The Investment Column: Price is not right for Clyde

The tempo of the Gulf Canada bid for Clyde Petroleum increased this week as both sides engaged in a brave attempt to interest investors in the arcane mysteries of oil company valuation. For those of an anorak tendency, the methodological details have a kind of dour fascination but it is hard to escape the conclusion that the facts being marshalled by bidder and target alike are more than usually selective.

Simple things first. Clyde would appear to have essentially given up hope of remaining independent. Halfway through the 60-day bid timetable, the dispute has boiled down to price. Either Gulf will convince investors that its 105p tabled offer is full and generous, or it will up its offer, or a third party will ride over the horizon on a white charger.

As for the details, Gulf's arguments are as follows. Clyde should be valued as UK oil companies always have been, relative to its underlying net asset value, essentially the net present value of the expected cash flows from the assets it owns. With analysts' estimates for that between 70p and 80p, Gulf claims its 105p represents a sizeable premium for control. If Clyde thinks it is worth so much more, asks Gulf, why have its directors sold more than 450,000 shares in the past year at prices between 63p and 81p?

Clyde claims it is not like most small UK exploration stocks, long on hope value but short on real revenues; it is more akin to small US oil producers, with reliable, predictable production, and should be valued on the US model which is a multiple of historic cash flows.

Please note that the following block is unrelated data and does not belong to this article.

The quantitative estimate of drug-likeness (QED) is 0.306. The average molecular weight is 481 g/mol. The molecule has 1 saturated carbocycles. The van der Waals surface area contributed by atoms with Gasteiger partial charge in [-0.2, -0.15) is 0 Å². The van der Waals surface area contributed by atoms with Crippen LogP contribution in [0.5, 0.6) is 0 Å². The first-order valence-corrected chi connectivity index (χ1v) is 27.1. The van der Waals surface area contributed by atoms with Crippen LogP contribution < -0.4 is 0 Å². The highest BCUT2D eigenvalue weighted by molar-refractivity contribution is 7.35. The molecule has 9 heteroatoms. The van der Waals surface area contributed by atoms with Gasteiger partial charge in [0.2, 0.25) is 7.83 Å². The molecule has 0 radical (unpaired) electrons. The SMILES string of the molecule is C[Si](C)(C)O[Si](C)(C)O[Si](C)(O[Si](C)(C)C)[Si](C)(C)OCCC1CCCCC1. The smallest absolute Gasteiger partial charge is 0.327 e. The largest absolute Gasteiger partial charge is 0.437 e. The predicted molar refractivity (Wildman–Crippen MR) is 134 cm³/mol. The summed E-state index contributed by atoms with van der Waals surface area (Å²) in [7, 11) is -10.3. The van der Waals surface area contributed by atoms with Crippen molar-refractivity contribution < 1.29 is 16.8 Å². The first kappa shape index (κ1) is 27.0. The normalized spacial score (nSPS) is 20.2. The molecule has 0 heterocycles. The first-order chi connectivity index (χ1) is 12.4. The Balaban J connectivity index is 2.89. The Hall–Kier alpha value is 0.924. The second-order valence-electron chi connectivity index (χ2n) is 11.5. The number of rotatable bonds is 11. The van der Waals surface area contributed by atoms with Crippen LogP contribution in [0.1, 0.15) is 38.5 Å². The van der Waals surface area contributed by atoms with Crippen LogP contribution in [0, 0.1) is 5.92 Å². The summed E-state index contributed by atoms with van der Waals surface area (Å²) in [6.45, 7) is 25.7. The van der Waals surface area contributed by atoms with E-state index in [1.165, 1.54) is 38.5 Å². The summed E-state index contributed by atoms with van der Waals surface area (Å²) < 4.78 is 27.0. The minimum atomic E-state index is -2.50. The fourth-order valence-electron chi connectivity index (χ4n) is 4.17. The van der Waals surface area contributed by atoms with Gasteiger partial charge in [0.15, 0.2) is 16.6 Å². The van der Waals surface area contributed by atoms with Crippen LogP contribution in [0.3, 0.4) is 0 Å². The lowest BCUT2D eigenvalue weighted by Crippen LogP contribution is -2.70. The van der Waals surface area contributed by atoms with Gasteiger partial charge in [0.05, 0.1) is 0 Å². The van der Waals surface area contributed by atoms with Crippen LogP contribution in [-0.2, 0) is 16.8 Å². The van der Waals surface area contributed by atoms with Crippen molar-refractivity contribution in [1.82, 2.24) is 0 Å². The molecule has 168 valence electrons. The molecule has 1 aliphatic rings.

Getting a US oil consultant to put its name to a suggested range of multiples (5.3 to 6.4 times), Clyde calculates a fair value, on the basis of 1996's 27.6p cash flow, of between 146p and 177p. Chip in a premium for control, Clyde says, and we might think about it. By the way, our directors had more shares at the end of 1996 than at the beginning despite the sales.

Clyde now has 10 days more before day 39 of the bid timetable, which is the last date it can furnish new information to shareholders. Gulf then has a further week to come up with a final offer, which will remain open for another two weeks during which a white knight may emerge.

Key to the outcome will be whether or not Clyde comes up in the next 10 days with an independent assessment from Energy Resource Consultants of the value of its assets - essentially playing the game according to Gulf's rules. If it can secure a high enough figure, Gulf will be more or less forced to up the ante. If it can't, or chooses not to publicise the figure, then Gulf might have an argument that Clyde's cash flow approach is too optimistic. Whichever, with the shares at a high of 123p, there is time to wait and watch.